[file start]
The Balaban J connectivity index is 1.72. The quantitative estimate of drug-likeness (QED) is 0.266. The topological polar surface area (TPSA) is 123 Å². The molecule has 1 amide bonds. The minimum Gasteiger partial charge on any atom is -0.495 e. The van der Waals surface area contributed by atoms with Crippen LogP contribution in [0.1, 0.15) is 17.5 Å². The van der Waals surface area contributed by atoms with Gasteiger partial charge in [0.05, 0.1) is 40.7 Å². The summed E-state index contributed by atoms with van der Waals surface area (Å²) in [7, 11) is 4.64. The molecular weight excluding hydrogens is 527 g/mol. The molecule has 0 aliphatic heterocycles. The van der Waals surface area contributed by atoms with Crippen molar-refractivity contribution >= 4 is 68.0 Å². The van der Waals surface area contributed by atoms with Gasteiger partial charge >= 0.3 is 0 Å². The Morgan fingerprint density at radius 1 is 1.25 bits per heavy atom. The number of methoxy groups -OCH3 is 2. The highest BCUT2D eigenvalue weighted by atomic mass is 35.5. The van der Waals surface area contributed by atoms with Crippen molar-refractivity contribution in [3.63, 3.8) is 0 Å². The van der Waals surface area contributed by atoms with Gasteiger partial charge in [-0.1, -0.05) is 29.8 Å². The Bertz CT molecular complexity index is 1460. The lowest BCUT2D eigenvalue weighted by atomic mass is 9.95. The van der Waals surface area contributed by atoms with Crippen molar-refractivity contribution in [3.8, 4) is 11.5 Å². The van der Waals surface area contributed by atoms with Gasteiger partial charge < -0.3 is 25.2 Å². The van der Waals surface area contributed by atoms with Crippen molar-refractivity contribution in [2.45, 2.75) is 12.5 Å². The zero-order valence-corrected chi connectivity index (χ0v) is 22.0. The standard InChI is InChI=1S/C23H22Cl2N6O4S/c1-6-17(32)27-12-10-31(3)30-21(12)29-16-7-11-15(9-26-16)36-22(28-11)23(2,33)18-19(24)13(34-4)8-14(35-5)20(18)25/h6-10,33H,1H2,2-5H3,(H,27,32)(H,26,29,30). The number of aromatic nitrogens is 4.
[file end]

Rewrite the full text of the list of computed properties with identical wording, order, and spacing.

The Balaban J connectivity index is 1.72. The quantitative estimate of drug-likeness (QED) is 0.266. The topological polar surface area (TPSA) is 123 Å². The molecule has 1 amide bonds. The minimum Gasteiger partial charge on any atom is -0.495 e. The van der Waals surface area contributed by atoms with Crippen LogP contribution in [0.1, 0.15) is 17.5 Å². The van der Waals surface area contributed by atoms with Gasteiger partial charge in [0.05, 0.1) is 40.7 Å². The summed E-state index contributed by atoms with van der Waals surface area (Å²) in [7, 11) is 4.64. The molecular weight excluding hydrogens is 527 g/mol. The molecule has 0 aliphatic heterocycles. The van der Waals surface area contributed by atoms with Crippen molar-refractivity contribution >= 4 is 68.0 Å². The van der Waals surface area contributed by atoms with Gasteiger partial charge >= 0.3 is 0 Å². The Morgan fingerprint density at radius 1 is 1.25 bits per heavy atom. The number of methoxy groups -OCH3 is 2. The highest BCUT2D eigenvalue weighted by atomic mass is 35.5. The van der Waals surface area contributed by atoms with Crippen molar-refractivity contribution in [3.63, 3.8) is 0 Å². The van der Waals surface area contributed by atoms with Gasteiger partial charge in [-0.1, -0.05) is 29.8 Å². The Bertz CT molecular complexity index is 1460. The lowest BCUT2D eigenvalue weighted by atomic mass is 9.95. The van der Waals surface area contributed by atoms with Crippen molar-refractivity contribution in [3.8, 4) is 11.5 Å². The van der Waals surface area contributed by atoms with Gasteiger partial charge < -0.3 is 25.2 Å². The van der Waals surface area contributed by atoms with Crippen molar-refractivity contribution in [2.45, 2.75) is 12.5 Å². The zero-order valence-corrected chi connectivity index (χ0v) is 22.0. The standard InChI is InChI=1S/C23H22Cl2N6O4S/c1-6-17(32)27-12-10-31(3)30-21(12)29-16-7-11-15(9-26-16)36-22(28-11)23(2,33)18-19(24)13(34-4)8-14(35-5)20(18)25/h6-10,33H,1H2,2-5H3,(H,27,32)(H,26,29,30). The number of aromatic nitrogens is 4.